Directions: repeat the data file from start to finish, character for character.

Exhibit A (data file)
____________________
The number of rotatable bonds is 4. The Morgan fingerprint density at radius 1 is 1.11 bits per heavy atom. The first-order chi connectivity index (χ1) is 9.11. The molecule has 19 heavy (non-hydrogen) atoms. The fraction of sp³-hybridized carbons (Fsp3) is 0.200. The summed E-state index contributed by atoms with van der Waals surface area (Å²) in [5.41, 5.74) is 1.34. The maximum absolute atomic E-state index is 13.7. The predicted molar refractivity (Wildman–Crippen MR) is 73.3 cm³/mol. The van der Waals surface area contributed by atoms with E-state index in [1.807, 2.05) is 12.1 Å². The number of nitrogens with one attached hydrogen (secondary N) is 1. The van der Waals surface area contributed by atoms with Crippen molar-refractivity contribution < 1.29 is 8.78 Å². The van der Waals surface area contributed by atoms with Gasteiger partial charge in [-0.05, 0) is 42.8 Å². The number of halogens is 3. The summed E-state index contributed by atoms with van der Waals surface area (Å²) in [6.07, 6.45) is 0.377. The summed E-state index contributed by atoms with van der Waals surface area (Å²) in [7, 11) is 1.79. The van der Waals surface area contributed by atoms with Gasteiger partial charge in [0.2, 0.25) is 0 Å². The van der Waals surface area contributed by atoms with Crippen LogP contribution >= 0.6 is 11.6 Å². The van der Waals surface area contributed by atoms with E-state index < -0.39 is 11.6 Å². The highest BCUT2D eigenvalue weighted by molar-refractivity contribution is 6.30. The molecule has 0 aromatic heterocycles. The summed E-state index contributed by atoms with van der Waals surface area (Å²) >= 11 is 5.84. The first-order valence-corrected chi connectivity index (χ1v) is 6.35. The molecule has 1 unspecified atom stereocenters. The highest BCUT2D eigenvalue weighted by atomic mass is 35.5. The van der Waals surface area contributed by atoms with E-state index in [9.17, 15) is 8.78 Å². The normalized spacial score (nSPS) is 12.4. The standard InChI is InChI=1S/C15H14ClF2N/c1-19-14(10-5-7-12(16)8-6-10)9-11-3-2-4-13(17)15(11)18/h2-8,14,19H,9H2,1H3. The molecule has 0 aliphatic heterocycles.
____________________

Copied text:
The number of rotatable bonds is 4. The Morgan fingerprint density at radius 1 is 1.11 bits per heavy atom. The first-order chi connectivity index (χ1) is 9.11. The molecule has 19 heavy (non-hydrogen) atoms. The fraction of sp³-hybridized carbons (Fsp3) is 0.200. The summed E-state index contributed by atoms with van der Waals surface area (Å²) in [5.41, 5.74) is 1.34. The maximum absolute atomic E-state index is 13.7. The predicted molar refractivity (Wildman–Crippen MR) is 73.3 cm³/mol. The van der Waals surface area contributed by atoms with E-state index in [1.807, 2.05) is 12.1 Å². The number of nitrogens with one attached hydrogen (secondary N) is 1. The van der Waals surface area contributed by atoms with Crippen molar-refractivity contribution < 1.29 is 8.78 Å². The van der Waals surface area contributed by atoms with Gasteiger partial charge in [-0.05, 0) is 42.8 Å². The number of halogens is 3. The summed E-state index contributed by atoms with van der Waals surface area (Å²) in [6.07, 6.45) is 0.377. The summed E-state index contributed by atoms with van der Waals surface area (Å²) in [7, 11) is 1.79. The van der Waals surface area contributed by atoms with Gasteiger partial charge in [0.2, 0.25) is 0 Å². The van der Waals surface area contributed by atoms with Crippen LogP contribution >= 0.6 is 11.6 Å². The van der Waals surface area contributed by atoms with E-state index < -0.39 is 11.6 Å². The highest BCUT2D eigenvalue weighted by molar-refractivity contribution is 6.30. The molecule has 0 aromatic heterocycles. The summed E-state index contributed by atoms with van der Waals surface area (Å²) >= 11 is 5.84. The first-order valence-corrected chi connectivity index (χ1v) is 6.35. The molecule has 1 unspecified atom stereocenters. The highest BCUT2D eigenvalue weighted by atomic mass is 35.5. The van der Waals surface area contributed by atoms with E-state index in [9.17, 15) is 8.78 Å². The normalized spacial score (nSPS) is 12.4. The standard InChI is InChI=1S/C15H14ClF2N/c1-19-14(10-5-7-12(16)8-6-10)9-11-3-2-4-13(17)15(11)18/h2-8,14,19H,9H2,1H3. The molecule has 0 aliphatic heterocycles.